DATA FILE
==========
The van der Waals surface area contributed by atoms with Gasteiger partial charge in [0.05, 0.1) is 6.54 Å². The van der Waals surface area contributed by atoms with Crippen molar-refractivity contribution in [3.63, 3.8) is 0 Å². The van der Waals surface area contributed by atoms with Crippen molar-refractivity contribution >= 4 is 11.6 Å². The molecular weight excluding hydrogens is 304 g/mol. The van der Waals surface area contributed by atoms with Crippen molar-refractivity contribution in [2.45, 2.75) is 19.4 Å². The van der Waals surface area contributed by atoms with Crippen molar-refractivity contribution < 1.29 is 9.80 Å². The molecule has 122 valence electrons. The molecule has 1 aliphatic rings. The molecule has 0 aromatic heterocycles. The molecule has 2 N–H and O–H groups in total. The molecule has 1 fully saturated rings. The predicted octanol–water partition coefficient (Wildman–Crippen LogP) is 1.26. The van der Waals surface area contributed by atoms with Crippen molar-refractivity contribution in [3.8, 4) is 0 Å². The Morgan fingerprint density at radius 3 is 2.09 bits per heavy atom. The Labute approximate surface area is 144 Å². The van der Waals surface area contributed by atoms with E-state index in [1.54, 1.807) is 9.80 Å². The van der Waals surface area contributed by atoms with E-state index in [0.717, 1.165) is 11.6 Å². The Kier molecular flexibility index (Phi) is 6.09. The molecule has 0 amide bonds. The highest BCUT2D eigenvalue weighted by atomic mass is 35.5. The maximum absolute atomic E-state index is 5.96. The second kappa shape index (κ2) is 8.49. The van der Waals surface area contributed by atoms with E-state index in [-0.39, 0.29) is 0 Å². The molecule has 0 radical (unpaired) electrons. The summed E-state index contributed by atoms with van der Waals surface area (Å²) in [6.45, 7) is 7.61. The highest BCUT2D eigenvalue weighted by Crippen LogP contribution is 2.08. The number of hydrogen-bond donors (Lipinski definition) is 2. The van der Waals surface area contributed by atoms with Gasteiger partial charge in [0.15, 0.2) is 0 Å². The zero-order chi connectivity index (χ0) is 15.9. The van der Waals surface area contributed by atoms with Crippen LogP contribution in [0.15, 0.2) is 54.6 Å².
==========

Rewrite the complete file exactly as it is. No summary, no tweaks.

The van der Waals surface area contributed by atoms with Gasteiger partial charge in [0.05, 0.1) is 6.54 Å². The van der Waals surface area contributed by atoms with Crippen molar-refractivity contribution in [3.63, 3.8) is 0 Å². The van der Waals surface area contributed by atoms with Crippen molar-refractivity contribution >= 4 is 11.6 Å². The molecular weight excluding hydrogens is 304 g/mol. The van der Waals surface area contributed by atoms with Crippen molar-refractivity contribution in [2.45, 2.75) is 19.4 Å². The van der Waals surface area contributed by atoms with Crippen molar-refractivity contribution < 1.29 is 9.80 Å². The molecule has 122 valence electrons. The molecule has 1 aliphatic rings. The molecule has 0 aromatic heterocycles. The molecule has 2 N–H and O–H groups in total. The molecule has 1 fully saturated rings. The predicted octanol–water partition coefficient (Wildman–Crippen LogP) is 1.26. The van der Waals surface area contributed by atoms with Crippen molar-refractivity contribution in [3.8, 4) is 0 Å². The Morgan fingerprint density at radius 3 is 2.09 bits per heavy atom. The Labute approximate surface area is 144 Å². The van der Waals surface area contributed by atoms with E-state index in [1.54, 1.807) is 9.80 Å². The van der Waals surface area contributed by atoms with E-state index in [0.717, 1.165) is 11.6 Å². The Kier molecular flexibility index (Phi) is 6.09. The molecule has 0 amide bonds. The highest BCUT2D eigenvalue weighted by atomic mass is 35.5. The maximum absolute atomic E-state index is 5.96. The second kappa shape index (κ2) is 8.49. The van der Waals surface area contributed by atoms with E-state index in [-0.39, 0.29) is 0 Å². The molecule has 0 radical (unpaired) electrons. The summed E-state index contributed by atoms with van der Waals surface area (Å²) in [6.45, 7) is 7.61. The highest BCUT2D eigenvalue weighted by Crippen LogP contribution is 2.08. The number of hydrogen-bond donors (Lipinski definition) is 2. The van der Waals surface area contributed by atoms with Gasteiger partial charge in [0.15, 0.2) is 0 Å². The zero-order chi connectivity index (χ0) is 15.9. The van der Waals surface area contributed by atoms with Crippen LogP contribution in [0.15, 0.2) is 54.6 Å².